Ribonucleotide Reductase Modularity

Research group: Cellular Biotechnology Year: 2006
Type of Publication: Article
Authors: Eduard Torrents; MariAnn Westman; Margareta Sahlin; Britt-Marie Sjöberg
Journal: Journal of Biological Chemistry Volume: 281
Number: 35 Pages: 25287-25296
Abstract:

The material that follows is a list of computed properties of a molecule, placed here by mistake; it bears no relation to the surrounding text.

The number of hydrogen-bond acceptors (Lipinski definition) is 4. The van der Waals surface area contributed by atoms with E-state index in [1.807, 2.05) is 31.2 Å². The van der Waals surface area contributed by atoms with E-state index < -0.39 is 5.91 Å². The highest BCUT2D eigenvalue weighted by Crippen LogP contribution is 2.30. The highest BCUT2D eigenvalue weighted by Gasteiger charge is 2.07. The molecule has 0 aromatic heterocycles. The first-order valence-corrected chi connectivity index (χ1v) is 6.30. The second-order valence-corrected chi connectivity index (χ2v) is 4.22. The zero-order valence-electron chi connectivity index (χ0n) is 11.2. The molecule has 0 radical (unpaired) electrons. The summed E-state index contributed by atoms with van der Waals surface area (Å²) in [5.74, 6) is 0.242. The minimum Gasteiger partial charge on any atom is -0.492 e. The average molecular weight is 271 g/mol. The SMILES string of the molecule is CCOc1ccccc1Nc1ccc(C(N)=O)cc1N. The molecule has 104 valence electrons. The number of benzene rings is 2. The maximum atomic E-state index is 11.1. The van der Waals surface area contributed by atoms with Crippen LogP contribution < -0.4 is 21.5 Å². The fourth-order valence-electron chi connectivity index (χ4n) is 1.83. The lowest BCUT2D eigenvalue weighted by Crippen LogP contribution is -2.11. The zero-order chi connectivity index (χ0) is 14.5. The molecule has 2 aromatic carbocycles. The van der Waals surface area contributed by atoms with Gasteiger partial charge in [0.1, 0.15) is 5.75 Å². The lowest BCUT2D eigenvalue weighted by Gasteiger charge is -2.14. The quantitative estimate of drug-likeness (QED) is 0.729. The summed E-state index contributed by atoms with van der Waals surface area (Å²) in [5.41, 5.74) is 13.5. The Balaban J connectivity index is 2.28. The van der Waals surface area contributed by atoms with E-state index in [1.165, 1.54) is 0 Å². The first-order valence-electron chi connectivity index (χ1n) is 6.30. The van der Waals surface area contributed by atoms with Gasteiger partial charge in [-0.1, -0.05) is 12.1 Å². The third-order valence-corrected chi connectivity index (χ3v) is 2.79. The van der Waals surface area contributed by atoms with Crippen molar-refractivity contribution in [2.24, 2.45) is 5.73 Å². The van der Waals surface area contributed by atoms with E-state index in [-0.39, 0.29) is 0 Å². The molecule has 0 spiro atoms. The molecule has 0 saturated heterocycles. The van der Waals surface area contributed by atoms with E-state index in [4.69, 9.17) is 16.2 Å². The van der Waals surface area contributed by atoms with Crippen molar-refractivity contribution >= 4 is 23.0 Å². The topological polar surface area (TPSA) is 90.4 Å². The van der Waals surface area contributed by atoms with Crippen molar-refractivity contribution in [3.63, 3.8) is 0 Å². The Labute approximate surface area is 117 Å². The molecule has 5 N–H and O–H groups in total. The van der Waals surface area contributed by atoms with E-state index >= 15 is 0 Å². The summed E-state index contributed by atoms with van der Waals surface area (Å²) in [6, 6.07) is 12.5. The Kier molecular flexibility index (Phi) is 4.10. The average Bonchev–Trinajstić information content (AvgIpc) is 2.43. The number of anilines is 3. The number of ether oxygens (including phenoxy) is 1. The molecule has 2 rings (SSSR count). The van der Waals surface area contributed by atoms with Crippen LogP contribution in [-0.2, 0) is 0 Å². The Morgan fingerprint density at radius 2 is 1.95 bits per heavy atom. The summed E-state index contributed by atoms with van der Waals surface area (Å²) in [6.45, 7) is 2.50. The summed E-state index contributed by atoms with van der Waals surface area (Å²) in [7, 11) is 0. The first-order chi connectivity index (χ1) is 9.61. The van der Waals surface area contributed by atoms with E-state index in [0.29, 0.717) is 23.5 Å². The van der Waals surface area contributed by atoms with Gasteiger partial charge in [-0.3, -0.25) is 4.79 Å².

The opportunistic pathogen Pseudomonas aeruginosa, which causes serious nosocomial infections, is a γ-proteobacterium that can live in many different environments. Interestingly P. aeruginosa encodes three ribonucleotide reductases (RNRs) that all differ from other well known RNRs. The RNR enzymes are central for de novo synthesis of deoxyribonucleotides and essential to all living cells. The RNR of this study (class Ia) is a complex of the NrdA protein harboring the active site and the allosteric sites and the NrdB protein harboring a tyrosyl radical necessary to initiate catalysis. P. aeruginosa NrdA contains an atypical duplication of the N-terminal ATP-cone, an allosteric domain that can bind either ATP or dATP and regulates the overall enzyme activity. Here we characterized the wild type NrdA and two truncated NrdA variants with precise N-terminal deletions. The N-terminal ATP-cone (ATP-c1) is allosterically functional, whereas the internal ATP-cone lacks allosteric activity. The P. aeruginosa NrdB is also atypical with an unusually short lived tyrosyl radical, which is efficiently regenerated in presence of oxygen as the iron ions remain tightly bound to the protein. The P. aeruginosa wild type NrdA and NrdB proteins form an extraordinarily tight complex with a suggested α4β4 composition. An α2β2 composition is suggested for the complex of truncated NrdA (lacking ATP-c1) and wild type NrdB. Duplication or triplication of the ATP-cone is found in some other bacterial class Ia RNRs. We suggest that protein modularity built on the common catalytic core of all RNRs plays an important role in class diversification within the RNR family.
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